• Chris Moore and I started by reporting on the results of a public policy simulation we just finished in our History and Politics of Sports class at Bethel: students played different roles in a fictional American city deciding whether to approve public funding for a new football stadium for its existing NFL team and/or a new soccer stadium for an expansion MLS franchise. We ran two parallel simulations… which yielded completely different “city council” votes.
• Then as we continued to wrestle with the implications of COVID-19 for sports, Chris had us consider how our response to the pandemic might carry forward into changed behavior at sporting events (or, maybe, changed configurations in and around stadiums and arenas) in the future.
• In segment two, we talked our students through their two-part midterm exam that’s due next week. They’ll start by giving examples of how sports has both driven social change in U.S. history, and lagged behind it. Then the second essay is a hypothetical: what if a wealthy donor offered Bethel University $10 million… but only if it moved up to Division I of the NCAA and left Division III behind?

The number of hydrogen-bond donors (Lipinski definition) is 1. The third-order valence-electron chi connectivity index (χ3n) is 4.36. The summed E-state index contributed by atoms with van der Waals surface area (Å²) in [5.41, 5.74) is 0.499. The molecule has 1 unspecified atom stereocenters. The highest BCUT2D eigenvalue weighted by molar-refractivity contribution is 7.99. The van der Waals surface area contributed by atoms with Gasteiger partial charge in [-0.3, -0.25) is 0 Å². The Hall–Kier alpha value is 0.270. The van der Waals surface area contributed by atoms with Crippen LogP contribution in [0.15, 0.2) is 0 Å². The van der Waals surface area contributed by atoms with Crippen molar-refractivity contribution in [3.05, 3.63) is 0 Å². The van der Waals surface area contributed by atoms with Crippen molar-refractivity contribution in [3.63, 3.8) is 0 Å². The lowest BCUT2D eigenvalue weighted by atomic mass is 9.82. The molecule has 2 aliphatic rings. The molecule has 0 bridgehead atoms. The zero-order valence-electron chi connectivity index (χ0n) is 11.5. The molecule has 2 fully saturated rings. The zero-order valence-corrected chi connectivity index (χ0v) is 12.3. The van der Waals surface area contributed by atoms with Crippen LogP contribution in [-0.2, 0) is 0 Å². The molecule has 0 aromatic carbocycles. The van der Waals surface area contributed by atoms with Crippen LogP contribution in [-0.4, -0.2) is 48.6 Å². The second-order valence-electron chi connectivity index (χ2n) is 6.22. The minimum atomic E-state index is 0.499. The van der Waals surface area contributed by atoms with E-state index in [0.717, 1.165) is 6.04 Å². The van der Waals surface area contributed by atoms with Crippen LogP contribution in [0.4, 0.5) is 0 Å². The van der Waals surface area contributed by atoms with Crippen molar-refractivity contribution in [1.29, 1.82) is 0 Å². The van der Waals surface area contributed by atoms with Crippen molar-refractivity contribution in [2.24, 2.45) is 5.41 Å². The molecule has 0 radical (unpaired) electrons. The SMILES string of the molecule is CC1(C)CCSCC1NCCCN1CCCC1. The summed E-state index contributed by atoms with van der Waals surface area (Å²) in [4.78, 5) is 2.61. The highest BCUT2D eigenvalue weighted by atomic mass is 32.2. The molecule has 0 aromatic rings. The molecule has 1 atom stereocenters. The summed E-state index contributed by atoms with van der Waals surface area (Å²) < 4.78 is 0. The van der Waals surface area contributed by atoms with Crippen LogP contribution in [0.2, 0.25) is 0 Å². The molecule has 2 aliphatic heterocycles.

We talked through some of the educational, financial, cultural, and even spiritual implications of this move: what it means for one of our neighboring institutions, which is attempting to make just such a transition; whether Bethel wants any part of a strange economy that has been excused of exploiting the labor of student-athletes, most of whom (in money-making sports like football and basketball) are persons of color; and whether higher ed’s highest level of sporting competition can be consistent with Bethel’s mission as a Christian university. As I’ve discussed here several times, Liberty University is trying to burnish its case to be the “Protestant Notre Dame” (or, maybe better, the “Protestant BYU“), but is that a road Bethel should go down?
• Finally, we closed with three sports-related things to see online:
Chris Moore: This week’s return of Who Wants to Be a Millionaire? had Chris thinking about social scientists who use that game show to study risk aversion.
Chris Gehrz: Having elsewhere encouraged homeschooling parents to use Google Arts & Culture to take virtual field trips to historical sites and museums, I now mentioned that the same project lets you explore sports history sites ranging from the Negro Leagues Museum in Kansas City to the ancient Mayan ballcourts at Chichén Itza.
It was a pretty great episode, if I do say so myself. You can check it out at Podbean, Apple Podcasts, or other podcast providers, along with all our neighbors on Channel 3900, including a new film podcast called Video Store.